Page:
Retinal health depends on well-coordinated uptake, recycling and processing of nutrients and metabolites between cell organelles and through the ‘cell death’ and autophagy pathways. The metabolic interactions among retinal mitochondria, peroxisomes, lysosomes as well as endoplasmic reticulum need to be investigated. Disturbance of function in any of these organelles causes metabolic and cellular stress. ROP is associated with increased redox imbalance and disruption of the antioxidant system (Banjac et al., 2018; Boskabadi et al., 2021; Kumar et al., 2008; Lynch et al., 2016; Oziebło-Kupczyk et al., 2006; Spierer et al., 2005), ultimately leading to cell death.

The common types of cell demise including apoptosis, autophagy, necrosis and senescence have been reported in ROP retinas (Beauchamp et al., 2001; Binet et al., 2020; Crespo-Garcia et al., 2021; Oubaha et al., 2016; Pesce et al., 2021; Sennlaub et al., 2002; Sprott et al., 2019). Targeting retinal apoptosis and necrosis protects against hypoxia-induced neurovascular damage in mouse OIR (Beauchamp et al., 2001; Grant et al., 2020; Narayanan et al., 2014; Sennlaub et al., 2002). Emerging evidence has shown that targeting senescence and autophagy protects the retina in animal models of hypoxia-induced retinopathy.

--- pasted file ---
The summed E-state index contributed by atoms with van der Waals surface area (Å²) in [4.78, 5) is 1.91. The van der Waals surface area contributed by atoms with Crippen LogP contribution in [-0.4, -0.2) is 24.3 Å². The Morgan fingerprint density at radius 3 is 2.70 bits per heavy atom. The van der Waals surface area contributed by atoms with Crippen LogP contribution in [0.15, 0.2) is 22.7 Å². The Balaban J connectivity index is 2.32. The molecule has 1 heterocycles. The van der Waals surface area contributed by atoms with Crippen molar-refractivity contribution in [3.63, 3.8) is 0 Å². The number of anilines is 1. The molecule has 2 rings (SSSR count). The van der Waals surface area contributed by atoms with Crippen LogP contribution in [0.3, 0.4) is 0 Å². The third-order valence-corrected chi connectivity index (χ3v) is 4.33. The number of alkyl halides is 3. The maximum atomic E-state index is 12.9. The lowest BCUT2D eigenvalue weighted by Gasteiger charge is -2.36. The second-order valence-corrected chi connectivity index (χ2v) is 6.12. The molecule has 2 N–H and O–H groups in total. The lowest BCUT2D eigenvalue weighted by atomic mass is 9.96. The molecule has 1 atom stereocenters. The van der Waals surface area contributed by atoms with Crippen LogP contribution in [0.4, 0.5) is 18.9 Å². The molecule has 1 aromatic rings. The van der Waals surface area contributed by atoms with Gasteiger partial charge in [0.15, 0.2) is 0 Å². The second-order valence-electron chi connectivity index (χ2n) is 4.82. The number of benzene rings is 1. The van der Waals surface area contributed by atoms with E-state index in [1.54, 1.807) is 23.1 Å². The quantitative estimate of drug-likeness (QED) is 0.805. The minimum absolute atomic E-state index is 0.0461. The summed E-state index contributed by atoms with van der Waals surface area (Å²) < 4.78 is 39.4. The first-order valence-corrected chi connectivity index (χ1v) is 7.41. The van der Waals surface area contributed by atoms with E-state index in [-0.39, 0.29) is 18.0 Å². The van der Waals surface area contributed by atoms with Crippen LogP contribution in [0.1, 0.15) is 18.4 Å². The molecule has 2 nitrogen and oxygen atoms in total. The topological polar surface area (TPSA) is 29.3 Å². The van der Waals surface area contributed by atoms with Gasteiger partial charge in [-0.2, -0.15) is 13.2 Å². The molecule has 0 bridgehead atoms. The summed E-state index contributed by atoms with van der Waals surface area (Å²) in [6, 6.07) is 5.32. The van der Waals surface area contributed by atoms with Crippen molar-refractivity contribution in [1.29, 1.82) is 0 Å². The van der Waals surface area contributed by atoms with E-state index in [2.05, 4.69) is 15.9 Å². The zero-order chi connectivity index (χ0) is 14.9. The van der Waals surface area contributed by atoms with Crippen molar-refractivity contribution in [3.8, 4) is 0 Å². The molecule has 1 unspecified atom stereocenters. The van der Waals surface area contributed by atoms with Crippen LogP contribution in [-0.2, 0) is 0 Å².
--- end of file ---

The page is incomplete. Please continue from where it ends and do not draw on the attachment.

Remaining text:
Senescence and ROP

Recently, it has been shown that senescent cells accumulate in neovascular tufts in proliferative mouse OIR. Pharmacological inhibition of cellular senescence promotes neovessel regression and normal revascularization (Binet et al., 2020; Crespo-Garcia et al., 2021; Oubaha et al., 2016). Targeting endothelial cell senescence might be a way to ameliorate retinal proliferation in Phase II ROP without suppressing normal retinal vascularization as occurs with anti-VEGF treatment.

Autophagy, and other recycling pathways